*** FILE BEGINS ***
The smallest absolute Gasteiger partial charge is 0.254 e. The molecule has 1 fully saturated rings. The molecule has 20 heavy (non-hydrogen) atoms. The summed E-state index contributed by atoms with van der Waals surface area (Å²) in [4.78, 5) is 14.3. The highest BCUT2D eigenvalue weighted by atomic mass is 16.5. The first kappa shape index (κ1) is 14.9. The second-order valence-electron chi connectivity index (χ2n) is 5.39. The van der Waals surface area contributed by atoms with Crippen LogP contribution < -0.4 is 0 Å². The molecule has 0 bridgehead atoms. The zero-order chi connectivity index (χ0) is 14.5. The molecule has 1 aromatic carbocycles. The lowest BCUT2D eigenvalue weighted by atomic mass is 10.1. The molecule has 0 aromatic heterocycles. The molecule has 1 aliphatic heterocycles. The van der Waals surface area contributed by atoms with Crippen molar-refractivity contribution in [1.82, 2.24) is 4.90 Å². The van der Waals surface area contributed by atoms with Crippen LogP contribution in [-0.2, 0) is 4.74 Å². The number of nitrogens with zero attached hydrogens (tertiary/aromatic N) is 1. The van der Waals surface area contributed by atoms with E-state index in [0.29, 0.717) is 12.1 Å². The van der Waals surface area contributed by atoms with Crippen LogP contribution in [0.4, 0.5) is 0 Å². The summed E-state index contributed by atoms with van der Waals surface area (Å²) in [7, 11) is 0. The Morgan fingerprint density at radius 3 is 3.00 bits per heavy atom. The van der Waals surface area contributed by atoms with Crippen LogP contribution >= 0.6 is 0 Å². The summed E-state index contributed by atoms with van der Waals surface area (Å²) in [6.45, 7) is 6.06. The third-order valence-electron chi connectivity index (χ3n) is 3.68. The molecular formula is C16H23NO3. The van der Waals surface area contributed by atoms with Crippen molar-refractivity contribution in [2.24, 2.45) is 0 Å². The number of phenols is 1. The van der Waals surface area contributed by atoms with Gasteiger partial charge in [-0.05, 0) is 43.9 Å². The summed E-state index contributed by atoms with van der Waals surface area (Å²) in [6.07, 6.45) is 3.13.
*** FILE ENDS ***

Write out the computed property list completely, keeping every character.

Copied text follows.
The smallest absolute Gasteiger partial charge is 0.254 e. The molecule has 1 fully saturated rings. The molecule has 20 heavy (non-hydrogen) atoms. The summed E-state index contributed by atoms with van der Waals surface area (Å²) in [4.78, 5) is 14.3. The highest BCUT2D eigenvalue weighted by atomic mass is 16.5. The first kappa shape index (κ1) is 14.9. The second-order valence-electron chi connectivity index (χ2n) is 5.39. The van der Waals surface area contributed by atoms with Crippen LogP contribution < -0.4 is 0 Å². The molecule has 0 bridgehead atoms. The zero-order chi connectivity index (χ0) is 14.5. The molecule has 1 aromatic carbocycles. The lowest BCUT2D eigenvalue weighted by atomic mass is 10.1. The molecule has 0 aromatic heterocycles. The molecule has 1 aliphatic heterocycles. The van der Waals surface area contributed by atoms with Crippen molar-refractivity contribution in [1.82, 2.24) is 4.90 Å². The van der Waals surface area contributed by atoms with Crippen LogP contribution in [-0.2, 0) is 4.74 Å². The number of nitrogens with zero attached hydrogens (tertiary/aromatic N) is 1. The van der Waals surface area contributed by atoms with E-state index in [0.29, 0.717) is 12.1 Å². The van der Waals surface area contributed by atoms with Crippen LogP contribution in [0.4, 0.5) is 0 Å². The summed E-state index contributed by atoms with van der Waals surface area (Å²) in [7, 11) is 0. The Morgan fingerprint density at radius 3 is 3.00 bits per heavy atom. The van der Waals surface area contributed by atoms with Crippen LogP contribution >= 0.6 is 0 Å². The summed E-state index contributed by atoms with van der Waals surface area (Å²) in [6.45, 7) is 6.06. The third-order valence-electron chi connectivity index (χ3n) is 3.68. The molecular formula is C16H23NO3. The van der Waals surface area contributed by atoms with Crippen molar-refractivity contribution in [2.24, 2.45) is 0 Å². The number of phenols is 1. The van der Waals surface area contributed by atoms with Gasteiger partial charge in [-0.05, 0) is 43.9 Å². The summed E-state index contributed by atoms with van der Waals surface area (Å²) in [6.07, 6.45) is 3.13.